Ask Dr. Monti: Do I have Adult ADD?

Answer from Daniel A. Monti, director of the Jefferson-Myrna Brind Center of Integrative Medicine at Thomas Jefferson University and Hospital

Dr. Monti

Q: Lately, I feel as though my mind is constantly hopping from one task to the next. Even though I’m “busy” all day at work, I feel like I’m accomplishing little. How can I tell if I have symptoms of adult ADD or if I’m simply over-worked?

A: So many variables can affect attention, from high stress and not getting enough sleep to medical issues. If this is a new problem, then the first thing to do is get a checkup from your doctor and make sure you are evaluated for hormonal issues and receive a depression screen, as part of the general medical assessment.

The next step is to take a lifestyle inventory. A tired, stressed-out brain that isn’t getting proper nutrition will not be attentive and functional. As we mature through the cycles of adulthood, it becomes increasingly important to have good sleep hygiene and effective stress-reduction techniques. Regular exercise is part of that regimen, and everyone would benefit from a meditation practice such as the mindfulness-based programs offered throughout the Delaware Valley (for more information on program times and locations go here).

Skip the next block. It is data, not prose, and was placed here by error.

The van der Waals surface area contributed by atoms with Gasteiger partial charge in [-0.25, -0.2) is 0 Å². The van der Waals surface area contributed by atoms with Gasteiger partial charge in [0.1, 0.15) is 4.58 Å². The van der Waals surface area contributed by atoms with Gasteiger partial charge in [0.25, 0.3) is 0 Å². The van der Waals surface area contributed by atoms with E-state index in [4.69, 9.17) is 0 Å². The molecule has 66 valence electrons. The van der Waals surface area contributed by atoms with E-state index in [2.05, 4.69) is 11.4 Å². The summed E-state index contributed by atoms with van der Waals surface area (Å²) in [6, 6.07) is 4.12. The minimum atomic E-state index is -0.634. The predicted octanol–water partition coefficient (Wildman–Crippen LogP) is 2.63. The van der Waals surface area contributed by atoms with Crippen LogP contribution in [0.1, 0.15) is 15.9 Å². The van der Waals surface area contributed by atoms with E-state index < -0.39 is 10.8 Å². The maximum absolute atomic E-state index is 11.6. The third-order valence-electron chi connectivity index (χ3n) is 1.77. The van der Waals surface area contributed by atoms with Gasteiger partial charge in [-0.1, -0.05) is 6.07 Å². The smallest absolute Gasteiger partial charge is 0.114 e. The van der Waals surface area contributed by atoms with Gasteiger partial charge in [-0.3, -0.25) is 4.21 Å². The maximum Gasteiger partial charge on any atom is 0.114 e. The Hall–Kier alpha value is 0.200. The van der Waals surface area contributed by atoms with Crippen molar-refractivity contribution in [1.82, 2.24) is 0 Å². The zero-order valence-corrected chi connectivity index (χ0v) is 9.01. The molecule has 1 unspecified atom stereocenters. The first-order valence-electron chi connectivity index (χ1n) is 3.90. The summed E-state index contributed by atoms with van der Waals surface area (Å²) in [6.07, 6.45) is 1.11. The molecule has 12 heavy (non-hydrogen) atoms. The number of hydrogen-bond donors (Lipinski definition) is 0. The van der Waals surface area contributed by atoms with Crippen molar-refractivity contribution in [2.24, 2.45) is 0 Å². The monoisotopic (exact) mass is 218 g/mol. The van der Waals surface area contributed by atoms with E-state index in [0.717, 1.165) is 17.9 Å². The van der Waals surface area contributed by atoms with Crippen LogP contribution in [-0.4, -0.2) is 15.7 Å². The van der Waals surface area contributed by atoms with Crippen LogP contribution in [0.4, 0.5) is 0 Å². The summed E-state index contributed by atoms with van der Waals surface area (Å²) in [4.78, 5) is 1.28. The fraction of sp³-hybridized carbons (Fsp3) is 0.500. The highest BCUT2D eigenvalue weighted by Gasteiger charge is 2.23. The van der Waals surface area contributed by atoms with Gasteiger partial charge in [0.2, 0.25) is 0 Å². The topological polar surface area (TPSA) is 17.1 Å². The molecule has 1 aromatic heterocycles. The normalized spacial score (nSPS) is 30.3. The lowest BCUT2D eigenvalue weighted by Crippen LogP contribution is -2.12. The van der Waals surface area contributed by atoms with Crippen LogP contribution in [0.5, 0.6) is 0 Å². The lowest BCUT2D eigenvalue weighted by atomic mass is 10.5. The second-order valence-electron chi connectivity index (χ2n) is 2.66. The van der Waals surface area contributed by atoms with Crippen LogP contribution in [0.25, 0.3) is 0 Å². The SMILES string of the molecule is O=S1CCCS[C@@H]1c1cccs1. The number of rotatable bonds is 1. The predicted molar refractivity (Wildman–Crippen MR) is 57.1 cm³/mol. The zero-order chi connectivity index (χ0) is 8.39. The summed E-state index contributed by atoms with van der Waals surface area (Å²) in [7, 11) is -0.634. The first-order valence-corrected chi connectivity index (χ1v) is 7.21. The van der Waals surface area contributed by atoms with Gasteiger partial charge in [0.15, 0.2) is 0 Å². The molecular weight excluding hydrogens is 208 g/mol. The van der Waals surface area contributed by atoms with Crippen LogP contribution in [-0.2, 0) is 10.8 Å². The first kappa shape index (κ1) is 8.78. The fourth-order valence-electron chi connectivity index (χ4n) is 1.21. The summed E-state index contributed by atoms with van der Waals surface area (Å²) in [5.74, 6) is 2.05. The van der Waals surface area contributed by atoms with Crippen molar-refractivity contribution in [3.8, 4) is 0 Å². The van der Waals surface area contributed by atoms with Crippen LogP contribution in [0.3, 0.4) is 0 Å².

The high-sugar, high-starch diet that is all too common in many Americans can also lead to concentration problems, as the body struggles to regulate blood sugar from years of dietary stress. This entire topic is the emphasis of my book, The Great Life Makeover (Harper-Collins), and authors such as Andrew Weil and Mehmet Oz also have wonderful books on lifestyle.

As for adult ADD, I consulted Philadelphia psychiatrist Bernardo Merizalde, M.D., who provides an integrative treatment approach to ADD at the Jefferson-Myna Brind Center of Integrative Medicine.  He relays that adults who have ADD usually have had symptoms present since childhood, usually manifesting more noticeably between 6th and 8th grade, when academic demands require greater organizational skills and focus on tasks. These difficulties continue into high school, college, the work place, and/or home in about one third of people diagnosed with ADD in their younger years. People with ADD usually have other additional problems, besides difficulty with focus and organization; they are often impulsive and impatient, have difficulty focusing in conversations, have difficulty with planning and time management, and can be emotionally sensitive.  The diagnosis of ADD requires an evaluation from an expert, and there are several treatment options, including prescription drugs and behavioral techniques.

E-mail Dr. Monti your question here, and he could answer it an upcoming blog post! Dr. Monti is Director of the Myrna Brind Center of Integrative Medicine at Thomas Jefferson University Hospital and the author of “The Great Life Makeover”. Read more about him here.

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